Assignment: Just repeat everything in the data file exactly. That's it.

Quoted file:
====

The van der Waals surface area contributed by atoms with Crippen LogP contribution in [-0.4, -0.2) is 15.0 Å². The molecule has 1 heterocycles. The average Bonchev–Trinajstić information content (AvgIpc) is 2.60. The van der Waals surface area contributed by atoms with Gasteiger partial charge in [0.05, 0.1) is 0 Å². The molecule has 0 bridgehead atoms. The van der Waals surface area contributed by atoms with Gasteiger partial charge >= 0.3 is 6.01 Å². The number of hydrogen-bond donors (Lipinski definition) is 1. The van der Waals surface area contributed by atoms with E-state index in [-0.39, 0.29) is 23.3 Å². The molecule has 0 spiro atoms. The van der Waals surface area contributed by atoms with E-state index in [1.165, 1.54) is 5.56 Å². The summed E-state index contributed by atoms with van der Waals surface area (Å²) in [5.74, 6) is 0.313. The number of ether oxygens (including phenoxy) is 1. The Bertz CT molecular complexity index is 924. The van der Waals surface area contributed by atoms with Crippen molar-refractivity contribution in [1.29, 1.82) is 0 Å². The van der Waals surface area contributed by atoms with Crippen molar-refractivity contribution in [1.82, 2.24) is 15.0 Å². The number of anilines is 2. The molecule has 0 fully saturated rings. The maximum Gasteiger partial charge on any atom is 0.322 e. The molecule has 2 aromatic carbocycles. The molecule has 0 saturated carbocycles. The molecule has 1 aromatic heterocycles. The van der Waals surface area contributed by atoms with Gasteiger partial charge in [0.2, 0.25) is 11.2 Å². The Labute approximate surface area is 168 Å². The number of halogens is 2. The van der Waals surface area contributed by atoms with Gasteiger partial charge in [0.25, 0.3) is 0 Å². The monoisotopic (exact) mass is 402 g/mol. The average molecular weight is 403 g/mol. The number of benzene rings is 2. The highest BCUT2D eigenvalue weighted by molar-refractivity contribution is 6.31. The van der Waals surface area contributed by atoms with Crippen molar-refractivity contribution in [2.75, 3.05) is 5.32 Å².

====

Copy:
The van der Waals surface area contributed by atoms with Crippen LogP contribution in [-0.4, -0.2) is 15.0 Å². The molecule has 1 heterocycles. The average Bonchev–Trinajstić information content (AvgIpc) is 2.60. The van der Waals surface area contributed by atoms with Gasteiger partial charge in [0.05, 0.1) is 0 Å². The molecule has 0 bridgehead atoms. The van der Waals surface area contributed by atoms with Gasteiger partial charge >= 0.3 is 6.01 Å². The number of hydrogen-bond donors (Lipinski definition) is 1. The van der Waals surface area contributed by atoms with E-state index in [-0.39, 0.29) is 23.3 Å². The molecule has 0 spiro atoms. The van der Waals surface area contributed by atoms with E-state index in [1.165, 1.54) is 5.56 Å². The summed E-state index contributed by atoms with van der Waals surface area (Å²) in [5.74, 6) is 0.313. The number of ether oxygens (including phenoxy) is 1. The Bertz CT molecular complexity index is 924. The van der Waals surface area contributed by atoms with Crippen molar-refractivity contribution in [1.29, 1.82) is 0 Å². The van der Waals surface area contributed by atoms with Crippen molar-refractivity contribution in [1.82, 2.24) is 15.0 Å². The number of anilines is 2. The molecule has 0 fully saturated rings. The maximum Gasteiger partial charge on any atom is 0.322 e. The molecule has 2 aromatic carbocycles. The molecule has 0 saturated carbocycles. The molecule has 1 aromatic heterocycles. The van der Waals surface area contributed by atoms with Gasteiger partial charge in [0.2, 0.25) is 11.2 Å². The Labute approximate surface area is 168 Å². The number of halogens is 2. The van der Waals surface area contributed by atoms with Gasteiger partial charge in [0.25, 0.3) is 0 Å². The monoisotopic (exact) mass is 402 g/mol. The average molecular weight is 403 g/mol. The number of benzene rings is 2. The highest BCUT2D eigenvalue weighted by molar-refractivity contribution is 6.31. The van der Waals surface area contributed by atoms with Crippen molar-refractivity contribution in [2.75, 3.05) is 5.32 Å².